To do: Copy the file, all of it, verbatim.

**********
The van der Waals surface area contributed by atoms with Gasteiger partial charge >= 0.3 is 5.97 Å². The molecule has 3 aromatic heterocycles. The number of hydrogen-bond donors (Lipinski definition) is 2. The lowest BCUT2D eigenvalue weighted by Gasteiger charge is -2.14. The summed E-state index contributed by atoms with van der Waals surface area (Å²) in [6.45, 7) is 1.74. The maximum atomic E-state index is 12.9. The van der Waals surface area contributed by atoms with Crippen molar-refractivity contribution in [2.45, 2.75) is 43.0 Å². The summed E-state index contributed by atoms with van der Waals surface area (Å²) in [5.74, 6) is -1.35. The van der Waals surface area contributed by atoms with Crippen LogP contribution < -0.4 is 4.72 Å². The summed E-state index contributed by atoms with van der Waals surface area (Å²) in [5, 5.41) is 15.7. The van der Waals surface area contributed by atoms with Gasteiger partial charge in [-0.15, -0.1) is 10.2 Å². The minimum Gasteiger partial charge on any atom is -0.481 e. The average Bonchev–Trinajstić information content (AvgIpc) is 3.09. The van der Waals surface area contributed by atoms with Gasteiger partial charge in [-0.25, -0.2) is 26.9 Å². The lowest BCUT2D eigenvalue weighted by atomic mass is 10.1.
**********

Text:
The van der Waals surface area contributed by atoms with Gasteiger partial charge >= 0.3 is 5.97 Å². The molecule has 3 aromatic heterocycles. The number of hydrogen-bond donors (Lipinski definition) is 2. The lowest BCUT2D eigenvalue weighted by Gasteiger charge is -2.14. The summed E-state index contributed by atoms with van der Waals surface area (Å²) in [6.45, 7) is 1.74. The maximum atomic E-state index is 12.9. The van der Waals surface area contributed by atoms with Crippen molar-refractivity contribution in [2.45, 2.75) is 43.0 Å². The summed E-state index contributed by atoms with van der Waals surface area (Å²) in [5.74, 6) is -1.35. The van der Waals surface area contributed by atoms with Crippen LogP contribution < -0.4 is 4.72 Å². The summed E-state index contributed by atoms with van der Waals surface area (Å²) in [5, 5.41) is 15.7. The van der Waals surface area contributed by atoms with Gasteiger partial charge in [-0.15, -0.1) is 10.2 Å². The minimum Gasteiger partial charge on any atom is -0.481 e. The average Bonchev–Trinajstić information content (AvgIpc) is 3.09. The van der Waals surface area contributed by atoms with Gasteiger partial charge in [-0.25, -0.2) is 26.9 Å². The lowest BCUT2D eigenvalue weighted by atomic mass is 10.1.